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Steel Trumps (Jew's Harps) - Bamboo Trumps - Brass Trumps
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CAUTION: When playing mouth resonated instruments (especially the steel trumps), great care should be taken to prevent injury to teeth or lips. Start slowly and become comfortable holding and plucking the instrument before trying to make strong plucks. The best volume of a trump will be achieved with air control and accurate resonance matching, not powerful plucking!
Figure 1 Figure 2
Steel Trumps (Jew's harps)
|Typically held in the left hand by right handed people,
and plucked with the extended fingers of the right hand. The instrument is held firmly to
the players front teeth (no rattling allowed), with the trigger (refer to Figure 1)
pointing away from the player. When holding the steel frame it is important not to squeeze
the frame together reducing the space where the reed passes through the frame, thus
causing the reed to hit the frame. Try to hold the frame on its front and back rather than
The players teeth should rest on the frame, with the instrument pressed against them (refer to Figure 2). Do not bite down on the outside of the frame. Your front teeth need to be spaced somewhat apart to allow the reed to pass in and out without hitting the teeth. Until you are comfortable with this hold, PLUCK VERY LIGHTLY. When plucking, keep the pluck in the same plane as the flexing of the reed. The idea here is to not "tweak" the reed to the side while plucking which will cause the reed to hit the frame. Sometimes we all hit the frame, it wont ruin the trump. It's the annoying clinks that break up the music that need to be avoided.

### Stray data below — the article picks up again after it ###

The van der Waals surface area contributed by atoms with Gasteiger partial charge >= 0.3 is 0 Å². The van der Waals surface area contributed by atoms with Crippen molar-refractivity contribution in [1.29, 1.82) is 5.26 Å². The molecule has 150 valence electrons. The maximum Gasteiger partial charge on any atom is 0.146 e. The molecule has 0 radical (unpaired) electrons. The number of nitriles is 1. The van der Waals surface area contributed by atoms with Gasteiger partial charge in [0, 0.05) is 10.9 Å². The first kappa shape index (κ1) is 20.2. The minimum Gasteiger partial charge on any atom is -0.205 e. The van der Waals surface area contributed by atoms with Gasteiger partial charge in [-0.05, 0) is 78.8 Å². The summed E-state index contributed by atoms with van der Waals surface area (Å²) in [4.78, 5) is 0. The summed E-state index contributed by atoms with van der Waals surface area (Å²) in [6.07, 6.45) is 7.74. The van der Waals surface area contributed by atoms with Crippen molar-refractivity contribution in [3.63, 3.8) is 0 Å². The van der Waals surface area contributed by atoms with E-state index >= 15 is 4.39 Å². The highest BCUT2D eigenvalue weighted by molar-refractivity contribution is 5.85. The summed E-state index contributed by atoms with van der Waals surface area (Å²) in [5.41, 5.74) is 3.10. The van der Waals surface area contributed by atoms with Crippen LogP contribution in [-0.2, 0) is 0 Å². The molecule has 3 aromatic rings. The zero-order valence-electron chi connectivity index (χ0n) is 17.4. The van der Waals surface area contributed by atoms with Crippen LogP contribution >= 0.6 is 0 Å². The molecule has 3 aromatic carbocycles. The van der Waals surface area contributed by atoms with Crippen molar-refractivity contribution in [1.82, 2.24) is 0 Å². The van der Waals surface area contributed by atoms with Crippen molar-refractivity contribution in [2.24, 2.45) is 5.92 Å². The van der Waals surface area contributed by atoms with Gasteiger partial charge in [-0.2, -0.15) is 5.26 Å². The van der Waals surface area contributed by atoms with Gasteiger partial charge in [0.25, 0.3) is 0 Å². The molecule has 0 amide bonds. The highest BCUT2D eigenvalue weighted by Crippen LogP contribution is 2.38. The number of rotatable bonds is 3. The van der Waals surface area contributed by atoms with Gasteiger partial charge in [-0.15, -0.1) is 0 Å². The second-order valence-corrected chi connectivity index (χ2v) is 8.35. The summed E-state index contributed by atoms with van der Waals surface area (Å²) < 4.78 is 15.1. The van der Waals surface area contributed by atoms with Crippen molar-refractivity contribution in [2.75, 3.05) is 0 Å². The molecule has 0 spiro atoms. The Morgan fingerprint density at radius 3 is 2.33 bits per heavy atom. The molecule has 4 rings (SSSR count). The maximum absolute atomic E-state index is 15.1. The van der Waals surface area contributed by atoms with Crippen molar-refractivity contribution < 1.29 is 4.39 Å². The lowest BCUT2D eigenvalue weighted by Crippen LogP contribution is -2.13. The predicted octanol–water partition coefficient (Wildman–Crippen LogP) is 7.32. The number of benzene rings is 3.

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The direction which you pluck is determined by the instrument and personal preference. In Europe, an inward pull is used almost exclusively, and some of the trumps reflect this in the shape of the trigger's tip. Many non-European trumps have a full loop bent at the tip and can be plucked on the outward push stroke. If your instrument does not have a loop, be careful with outward plucks as the underside of these trigger tips are not always smooth enough to play this way. The loop can usually be added by heating just the tip and rolling the end into a loop with very fine needle nose pliers. There is a possibility that slight retuning may be required, or even that the tip could break in the process, forcing major retuning. Be careful, but don't be afraid to try this if you feel it is necessary for your playing style.
To play a variety of pitches and tones the player must alter the size and shape of the mouth, and vary the air flow across the reed. Try "mouthing" vowel sounds while plucking, or silently say the letter "K" with a big air push . Try the whole alphabet. Try going from as big as you can get; tongue down, throat open; to as small as possible with the tongue almost touching the reed. The mouth size is your pitch range, while the vowel sounds are more of a tone quality palette. Experiment and find the song within the instrument, and within you!